Be authentic. Young adults value genuine relationships that demonstrate sustained authenticity. Putting on a false front or a fake persona will only hurt ministry. It is not necessary to dazzle them with fancy lights, sound, smoke machines, and mirrors. Do not prioritize another slick event to get people in the door. Leave these things to the entertainment industry. Similarly, do not rely on the latest, trendy program to solve everything. Share your struggles and successes alongside one another, just as the New Testament churches did. Live in community, devoting yourselves to the apostle’s teaching, sharing meals with one another, and sharing as any has need (Acts 2). When a church operates this way people, communities, and the world are radically transformed.

Practicing principles like these in your ministry can help reach people for Christ of all ages, particularly young adults, in your community. The work of World Methodist Evangelism provides even more resources and events to equip your church for ministry. Contact us today to learn more.

Dr. Haynes is the Director of Education and Leadership for World Methodist Evangelism and the author of Consuming Mission: Towards a Theology of Short-Term Mission and Pilgrimage. He is an ordained member of The United Methodist Church. He can be reached at rob@worldmethodist.org. To learn more about, or to order, Consuming Mission, visit www.ConsumingMission.com.[/vc_column_text][/vc_column][/vc_row][vc_row][vc_column][vc_facebook][vc_tweetmeme][/vc_column][/vc_row] [/vc_column_text][/vc_column][/vc_row]

Elizabeth Glass Turner ~ Dear Millenials, I Was You Once

Dear Millenials,

I was you once.

People wanted to know what I thought. They wanted to know what I wanted to buy. They wanted to hear what I was looking for in a spouse, in a career – in a faith group. They talked about me in the news, they studied me to see which way I was likely to turn, they taught older people in churches about me: how to attract me, keep me, and prepare me to take over.

They were glorious days.

It was 2003.

I was the future of The Church, and The Church was going to crumble without me. (And I wasn’t even male!) Books were written by the cartload about Generation Y and the Emerging Church. What was emerging? Everyone wanted to know. No one knew exactly what, philosophically, postmodernism was (or wasn’t), or how, culturally, it would play out. The new Millenium was still pretty shiny, not long out of its box, and some trends were emerging. Trends were emerging, and they needed to be analyzed and utilized, stat, with urgency, or This Generation Would Be Lost, The Church As We Knew It Would Die, and We Would Fail the Great Commission While Also Failing to Be Cool Enough to Make It Attractive.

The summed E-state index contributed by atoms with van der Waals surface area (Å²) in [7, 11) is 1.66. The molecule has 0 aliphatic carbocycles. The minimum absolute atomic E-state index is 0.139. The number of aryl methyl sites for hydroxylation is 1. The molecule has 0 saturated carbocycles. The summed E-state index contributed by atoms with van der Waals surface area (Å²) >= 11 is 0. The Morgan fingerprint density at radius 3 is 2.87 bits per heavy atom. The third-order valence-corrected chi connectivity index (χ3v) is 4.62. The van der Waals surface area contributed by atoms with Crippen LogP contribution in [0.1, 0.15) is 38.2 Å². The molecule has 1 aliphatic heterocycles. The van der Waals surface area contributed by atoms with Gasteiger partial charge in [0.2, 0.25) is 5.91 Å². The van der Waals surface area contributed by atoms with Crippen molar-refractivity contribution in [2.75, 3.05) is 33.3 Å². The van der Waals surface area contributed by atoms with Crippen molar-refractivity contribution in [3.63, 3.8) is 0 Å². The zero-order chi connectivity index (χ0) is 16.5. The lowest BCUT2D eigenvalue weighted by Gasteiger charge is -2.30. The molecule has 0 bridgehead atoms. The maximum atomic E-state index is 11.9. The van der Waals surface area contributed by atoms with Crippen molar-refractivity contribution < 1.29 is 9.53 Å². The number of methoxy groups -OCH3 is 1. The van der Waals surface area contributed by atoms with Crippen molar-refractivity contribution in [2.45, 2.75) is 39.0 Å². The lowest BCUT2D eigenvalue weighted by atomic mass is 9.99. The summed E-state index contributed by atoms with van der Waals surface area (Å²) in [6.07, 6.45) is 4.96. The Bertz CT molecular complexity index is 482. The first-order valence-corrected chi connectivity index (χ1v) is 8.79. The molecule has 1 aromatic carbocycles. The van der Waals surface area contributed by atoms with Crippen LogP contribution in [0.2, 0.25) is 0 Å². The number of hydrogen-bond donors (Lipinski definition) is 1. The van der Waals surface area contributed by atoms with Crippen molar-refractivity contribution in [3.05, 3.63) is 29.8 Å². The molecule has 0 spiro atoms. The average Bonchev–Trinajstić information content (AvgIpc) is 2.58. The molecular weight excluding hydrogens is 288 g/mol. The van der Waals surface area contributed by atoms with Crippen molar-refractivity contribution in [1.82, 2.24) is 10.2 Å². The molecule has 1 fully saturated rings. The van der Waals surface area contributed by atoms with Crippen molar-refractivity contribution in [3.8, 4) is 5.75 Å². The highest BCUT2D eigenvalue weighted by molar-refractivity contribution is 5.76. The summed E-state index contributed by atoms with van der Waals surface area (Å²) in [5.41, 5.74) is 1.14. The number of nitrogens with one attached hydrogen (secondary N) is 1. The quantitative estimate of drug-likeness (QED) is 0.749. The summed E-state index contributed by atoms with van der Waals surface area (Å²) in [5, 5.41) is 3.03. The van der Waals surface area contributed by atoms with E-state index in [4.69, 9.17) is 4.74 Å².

These were the days of corduroy and pseudo-bowling shoes, of iPods and the war in Iraq, of Gilmore Girls and emo music. The internet was still new-ish, a high school student named LeBron James was ready to join the NBA, the iPhone wouldn’t come out for several more years, Ellen DeGeneres was launching a new talk show after lying low for several years following the firestorm of her public coming out in 1997, and Mark Zuckerberg was still on good terms with the Winklevoss twins, though not for long.

The world was changing and the message was clear: adapt or die! We’d all seen You’ve Got Mail. We knew that print was dead and everything could now be done online. We knew that church services needed to be rich and multi-sensory, with dim lighting or mysterious incense or immersive participation. We knew that authentic expression of our emotions was important. It was time for conventional wisdom to be overturned. Generation Y was tired of The Church doing it wrong and squandering wasted opportunities.

From about 2003 to 2010, books kept churning out on Generation Y and the Emerging Church.

You see, we knew.

Except of course we only knew a little. The internet was going to be everything – but now, Amazon has brick-and-mortar stores. Immersive sensory worship was going to replace shiny fake productions – but now autistic people find immersive sensory worship intolerable. We thought we were authentic; but scandals lurked, hidden in our hip worship environments.

But it gets worse. It’s not just that we were only partially right – or perhaps, that we were right, but with limited perspective.

No, it got worse. You see, you came along. And the problem isn’t that Millenials are a problem. The problem is that you were the new us.

Youth pastors tossed their books about Generation Y into the trash, church leaders forgot about the Emerging Church, and front office workers started lining up conference speakers who could explain about the new generation we would all need: the Millenials. Generation Y turned 30, started buying infinity scarves at Target, and began to broadcast themselves in a million and one podcasts.